As I have learned, the Vietnam War generated some good. The American public realized that wartime veteran deserve commendation, not condemnation; they deserve to be treated as returning heroes, not pariahs chastised for policies for which they had no responsibility. From a military standpoint, civilian and uniformed leaders learned that participation in combat requires a robust force to achieve victory; half steps are dangerous and unsustainable.

I applaud Maryland Public Television for producing a documentary about Vietnam-era veterans (with many of their voices included), organizing a major weekend event to honor those who serve in a much-maligned war and assembling a statewide traveling exhibit.

Our Maryland veterans of combat in Southeast Asia finally are receiving favorable attention and long-overdue gratitude—from all of us.
Columnist Howard Freedlander retired in 2011 as Deputy State Treasurer of the State of Maryland.  Previously, he was the executive officer of the Maryland National Guard. He  also served as community editor for Chesapeake Publishing, lastly at the Queen Anne’s Record-Observer.  In retirement, Howard serves on the boards of several non-profits on the Eastern Shore, Annapolis and Philadelphia.

Diogenes and Unnatural Acts by George Merrill


When I was a schoolboy I stole a fountain pen. The teacher recognized the pen and asked where I’d found it. I don’t recall what I said but I remember vividly how my face became red hot while I insisted resolutely that the pen was mine. The teacher didn’t buy it, the pen was returned and justice done.

Lying disturbs our natural biological functions, writes essayist and physician, Lewis Thomas. Electric discharges on the surface of our skin change, and our heart and breathing rhythms fluctuate. A flushed face may occur, as was my case in school. The lie detector documents these aberrations providing convincing evidence that for human beings our default position is set for truth telling. The lie detector exposes lying because our bodies spill the beans. We’re hardwired for truth. For us, lying is an unnatural act.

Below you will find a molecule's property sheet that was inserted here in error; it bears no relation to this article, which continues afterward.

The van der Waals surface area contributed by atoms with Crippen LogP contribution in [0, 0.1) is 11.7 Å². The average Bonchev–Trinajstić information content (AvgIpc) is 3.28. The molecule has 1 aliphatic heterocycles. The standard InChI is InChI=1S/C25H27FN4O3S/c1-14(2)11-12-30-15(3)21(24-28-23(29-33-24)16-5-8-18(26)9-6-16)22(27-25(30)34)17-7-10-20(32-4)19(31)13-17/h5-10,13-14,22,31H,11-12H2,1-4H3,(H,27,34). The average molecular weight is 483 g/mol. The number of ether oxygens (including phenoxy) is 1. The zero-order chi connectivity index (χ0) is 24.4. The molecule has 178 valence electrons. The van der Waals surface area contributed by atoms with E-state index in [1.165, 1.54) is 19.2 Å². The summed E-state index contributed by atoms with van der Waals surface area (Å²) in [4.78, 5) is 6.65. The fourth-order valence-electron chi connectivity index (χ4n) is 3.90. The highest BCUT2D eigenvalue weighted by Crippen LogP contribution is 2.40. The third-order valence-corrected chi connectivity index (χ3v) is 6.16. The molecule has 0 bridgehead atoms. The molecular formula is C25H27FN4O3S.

We hold truth as our highest virtue, so why did the ancient Greeks believe everyone was a liar. In their famous myth, the philosopher Diogenes, lantern held high, searches for an honest man but finds none? Was Diogenes looking for a man who tells the truth all the time or did he exclude women from the search. Either might explain his discouraging results.

Since human bodies react negatively to lying, dishonesty debilitates us, not only physically but also psychologically and spiritually as well. I know people living in dysfunctional families for whom the effects of lies can imprison its members in a hopeless world. Some undiagnosed complaints plaguing many people are often traced to living with lies that produce symptoms like lower back pain, headaches, listlessness, bad moods, and some forms of depression. Our own lies victimize others and ourselves as well.

In popular thinking, we arrange lies hierarchically, the way priests categorize venal and mortal sins; dirty lies top the list, then whoppers, next white lies and finally fibs.
There are times when lying can be a virtue. For marriages, strategic equivocations are absolutely necessary for keeping couples happy: I think of a husband whose wife asks him if he’s noticed she’s lost twenty pounds. He says yes but he really hasn’t. Or the wife who assures her husband she’s fine with him watching Monday night football and drinking beer with his buddies. Truth is she hates Monday nights and his boorish friends.